U.S. Debt-Ceiling Agreement Is an Alarming Bipartisan Mess: View
Financial markets’ initial euphoria over the deal faded quickly. The S&P 500 index of U.S. stocks declined for the sixth day in a row, losing 0.4 percent Monday to close at 1,286.94. The dollar gained against the euro and the yen but declined to a record low against the Swiss franc.
The markets’ response underscores an unfortunate reality: While the government may have averted a self-inflicted disaster, it hasn’t solved fundamental problems and appears to have created new ones. What the U.S. needs is a deficit-reduction plan to address its long-term fiscal gap without weighing too heavily on a weak recovery.
Instead, it’s getting the opposite: immediate spending cuts that threaten the recovery in the short term but aren’t substantial enough to fix the long-term budget problems.
Under the deal the House approved Monday, the government must find $21 billion in new spending cuts next year, and possibly much more. If legislators fail to agree by the end of this year on at least $1.2 trillion in further deficit reduction, the country will face indiscriminate cuts in domestic and defense programs.
The cuts could hamper the recovery, especially given $250 billion in expiring unemployment benefits, the end of the temporary payroll-tax cut and the winding down of the stimulus program. Growth was barely evident in the first half, and a manufacturing report Monday showed a steep deterioration in both activity and hiring plans in July.
A growing economy is crucial to fixing the government’s finances. Economic output is the denominator in the U.S. government’s debt burden, which currently stands at almost 100 percent of gross domestic product, according to the International Monetary Fund -- the highest level since the aftermath of World War II.
Even if the economy doesn’t falter under the cuts, the deal provides far too little future deficit reduction to put the government’s finances on a sustainable path, and possibly too little to maintain its AAA credit rating. Economists estimate the U.S. structural budget deficit -- the gap that must be closed to achieve long-term stability -- at about 5 to 6 percent of GDP. The $2.4 trillion in deficit reduction envisioned in the compromise plan amounts to 1 percent of projected GDP over the next decade.
Make no mistake: The U.S. is a wealthy country that can afford to solve its budget problems. Closing the fiscal gap will require political leaders to embrace more ambitious policies and to build popular support for the sacrifices they will entail. These tasks will only be more painful if markets ultimately force them on us.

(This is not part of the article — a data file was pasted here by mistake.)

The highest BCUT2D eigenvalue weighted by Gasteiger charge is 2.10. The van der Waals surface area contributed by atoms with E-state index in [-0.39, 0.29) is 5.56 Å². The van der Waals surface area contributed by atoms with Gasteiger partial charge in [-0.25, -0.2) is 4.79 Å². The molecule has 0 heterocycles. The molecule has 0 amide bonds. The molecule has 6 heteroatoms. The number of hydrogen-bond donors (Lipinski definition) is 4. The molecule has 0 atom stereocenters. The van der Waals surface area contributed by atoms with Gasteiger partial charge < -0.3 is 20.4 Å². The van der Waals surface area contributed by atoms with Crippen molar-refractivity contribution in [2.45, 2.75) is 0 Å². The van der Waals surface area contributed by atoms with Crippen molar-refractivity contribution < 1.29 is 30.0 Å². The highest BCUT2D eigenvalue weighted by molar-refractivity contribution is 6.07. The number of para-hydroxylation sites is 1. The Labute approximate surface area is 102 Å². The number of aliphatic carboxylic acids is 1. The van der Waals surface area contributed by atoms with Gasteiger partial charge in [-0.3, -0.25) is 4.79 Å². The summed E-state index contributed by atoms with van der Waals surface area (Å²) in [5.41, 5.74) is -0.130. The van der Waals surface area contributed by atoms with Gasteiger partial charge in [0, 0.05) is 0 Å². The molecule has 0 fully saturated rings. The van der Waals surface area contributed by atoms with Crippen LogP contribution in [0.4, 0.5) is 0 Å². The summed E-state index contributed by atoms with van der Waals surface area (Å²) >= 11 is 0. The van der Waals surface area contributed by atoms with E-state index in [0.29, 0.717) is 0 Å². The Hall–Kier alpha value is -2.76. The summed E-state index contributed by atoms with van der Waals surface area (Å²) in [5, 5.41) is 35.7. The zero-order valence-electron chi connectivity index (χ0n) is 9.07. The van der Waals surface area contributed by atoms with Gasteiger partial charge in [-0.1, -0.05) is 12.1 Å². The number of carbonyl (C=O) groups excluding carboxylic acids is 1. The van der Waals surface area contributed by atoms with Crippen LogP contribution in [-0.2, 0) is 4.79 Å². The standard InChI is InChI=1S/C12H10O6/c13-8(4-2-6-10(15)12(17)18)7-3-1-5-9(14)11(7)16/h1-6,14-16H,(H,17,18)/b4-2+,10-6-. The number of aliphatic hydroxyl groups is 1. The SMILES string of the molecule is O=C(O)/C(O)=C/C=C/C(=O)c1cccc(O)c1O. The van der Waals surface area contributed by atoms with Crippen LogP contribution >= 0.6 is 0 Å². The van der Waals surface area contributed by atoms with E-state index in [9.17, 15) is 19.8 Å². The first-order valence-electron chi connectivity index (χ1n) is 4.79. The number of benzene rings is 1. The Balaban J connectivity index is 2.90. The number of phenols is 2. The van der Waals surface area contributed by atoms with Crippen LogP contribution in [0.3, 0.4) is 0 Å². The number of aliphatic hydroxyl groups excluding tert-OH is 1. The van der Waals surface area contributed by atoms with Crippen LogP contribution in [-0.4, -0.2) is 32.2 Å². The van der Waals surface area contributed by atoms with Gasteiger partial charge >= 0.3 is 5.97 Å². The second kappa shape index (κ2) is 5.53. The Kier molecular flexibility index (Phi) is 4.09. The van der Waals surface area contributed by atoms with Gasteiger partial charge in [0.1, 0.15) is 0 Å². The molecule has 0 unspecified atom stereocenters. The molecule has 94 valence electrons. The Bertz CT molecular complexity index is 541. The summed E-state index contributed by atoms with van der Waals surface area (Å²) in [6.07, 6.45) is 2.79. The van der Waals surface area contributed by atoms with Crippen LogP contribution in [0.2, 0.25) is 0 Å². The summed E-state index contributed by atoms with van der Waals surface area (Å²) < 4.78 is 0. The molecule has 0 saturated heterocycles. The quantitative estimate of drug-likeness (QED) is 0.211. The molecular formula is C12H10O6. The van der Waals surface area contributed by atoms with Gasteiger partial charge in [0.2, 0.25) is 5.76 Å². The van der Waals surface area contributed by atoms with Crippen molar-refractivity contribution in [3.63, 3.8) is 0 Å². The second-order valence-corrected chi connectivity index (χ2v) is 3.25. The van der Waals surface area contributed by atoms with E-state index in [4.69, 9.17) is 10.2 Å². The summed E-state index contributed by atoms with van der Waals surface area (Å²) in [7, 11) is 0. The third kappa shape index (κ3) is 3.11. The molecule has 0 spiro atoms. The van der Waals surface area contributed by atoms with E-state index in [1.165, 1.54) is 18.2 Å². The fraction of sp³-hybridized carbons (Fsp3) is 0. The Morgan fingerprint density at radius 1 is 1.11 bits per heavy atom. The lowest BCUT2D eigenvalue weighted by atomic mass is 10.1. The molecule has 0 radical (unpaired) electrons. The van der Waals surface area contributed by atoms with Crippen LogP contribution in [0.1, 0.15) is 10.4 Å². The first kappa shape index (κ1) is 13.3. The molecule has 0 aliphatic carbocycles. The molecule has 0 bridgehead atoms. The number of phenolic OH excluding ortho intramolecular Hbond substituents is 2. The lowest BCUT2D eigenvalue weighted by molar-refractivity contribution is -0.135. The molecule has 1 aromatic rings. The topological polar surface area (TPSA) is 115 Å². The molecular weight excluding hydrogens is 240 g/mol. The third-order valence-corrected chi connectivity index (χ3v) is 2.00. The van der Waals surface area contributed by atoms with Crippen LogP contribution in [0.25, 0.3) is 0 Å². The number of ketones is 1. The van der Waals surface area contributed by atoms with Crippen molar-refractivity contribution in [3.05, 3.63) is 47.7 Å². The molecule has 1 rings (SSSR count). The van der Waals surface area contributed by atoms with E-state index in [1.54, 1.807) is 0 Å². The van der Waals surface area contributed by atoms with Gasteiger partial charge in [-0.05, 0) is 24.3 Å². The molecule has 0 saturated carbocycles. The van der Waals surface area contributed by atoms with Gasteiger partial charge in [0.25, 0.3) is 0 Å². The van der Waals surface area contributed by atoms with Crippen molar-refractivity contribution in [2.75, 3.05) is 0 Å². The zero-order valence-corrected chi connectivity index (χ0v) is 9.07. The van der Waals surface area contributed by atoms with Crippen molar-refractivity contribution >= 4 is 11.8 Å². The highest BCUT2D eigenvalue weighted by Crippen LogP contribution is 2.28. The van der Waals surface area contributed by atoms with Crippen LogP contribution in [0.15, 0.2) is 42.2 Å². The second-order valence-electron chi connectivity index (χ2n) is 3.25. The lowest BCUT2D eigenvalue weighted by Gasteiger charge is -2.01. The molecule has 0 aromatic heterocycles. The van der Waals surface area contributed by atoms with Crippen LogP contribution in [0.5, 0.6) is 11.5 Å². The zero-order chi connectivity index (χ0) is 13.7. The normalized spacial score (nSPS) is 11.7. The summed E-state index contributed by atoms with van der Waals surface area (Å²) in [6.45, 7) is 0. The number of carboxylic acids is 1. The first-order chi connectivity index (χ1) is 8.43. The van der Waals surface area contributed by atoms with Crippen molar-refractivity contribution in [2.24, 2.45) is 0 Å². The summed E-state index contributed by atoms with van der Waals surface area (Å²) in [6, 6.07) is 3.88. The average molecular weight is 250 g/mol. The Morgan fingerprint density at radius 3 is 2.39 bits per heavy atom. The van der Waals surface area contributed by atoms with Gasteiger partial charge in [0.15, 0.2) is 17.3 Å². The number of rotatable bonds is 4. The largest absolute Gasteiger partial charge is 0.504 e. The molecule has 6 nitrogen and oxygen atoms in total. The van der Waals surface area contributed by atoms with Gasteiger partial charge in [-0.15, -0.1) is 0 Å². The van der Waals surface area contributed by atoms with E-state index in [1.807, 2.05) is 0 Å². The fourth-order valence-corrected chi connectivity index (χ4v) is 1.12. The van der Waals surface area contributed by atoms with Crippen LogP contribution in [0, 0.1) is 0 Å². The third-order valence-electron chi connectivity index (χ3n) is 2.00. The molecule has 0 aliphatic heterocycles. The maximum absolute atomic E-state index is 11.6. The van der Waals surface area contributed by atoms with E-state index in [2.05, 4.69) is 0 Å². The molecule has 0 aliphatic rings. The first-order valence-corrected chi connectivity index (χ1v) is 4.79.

Bold measures -- including overhauling entitlements, rethinking the uniquely dysfunctional U.S. tax code and considering a federal value-added tax -- must be on the table. At an estimated 30.5 percent of GDP in 2011, the total tax burden on Americans is the lowest among the Group of Seven industrialized nations.
In addition to fiscal restructuring, the U.S. needs political renewal. The debt-ceiling deal was nurtured in a hothouse of ideology and blossomed in a storm of political machinations that put the nation at risk. Having successfully held the economy hostage to achieve their aims, House Republicans established a template for the aggrieved, reckless and intractable partisans of any future Congress. The danger did not end with Monday’s vote.
The accord that resulted is almost wholly uninformed by the nation’s actual economy, demographic trends or social reality. In addition to stalled economic growth, we have an aging population and growing inequality, with roughly a third of the nation’s wealth controlled by 1 percent of our citizens. The deal amounts to complete denial of these facts by our political leaders.
That includes President Barack Obama, who has largely ignored the long-term dangers posed by deficits in his budget proposals and who failed, inexplicably, to endorse the sensible suggestions of his own deficit-reduction commission. The congressional committee charged under the new debt deal with finding additional budget savings is unlikely to produce anything comparably bold or intelligent.
This deal is an unholy and bipartisan mess. But it must be made to work. Congress should use the breathing room it provides to find creative long-term fiscal reforms that focus not just on avoiding crisis -- but on creating a government that’s smarter, fairer and more innovative. Done the right way, the boring work of crafting budgets can be an edifying national experience. We’ve seen quite clearly what happens when it’s done the wrong way.
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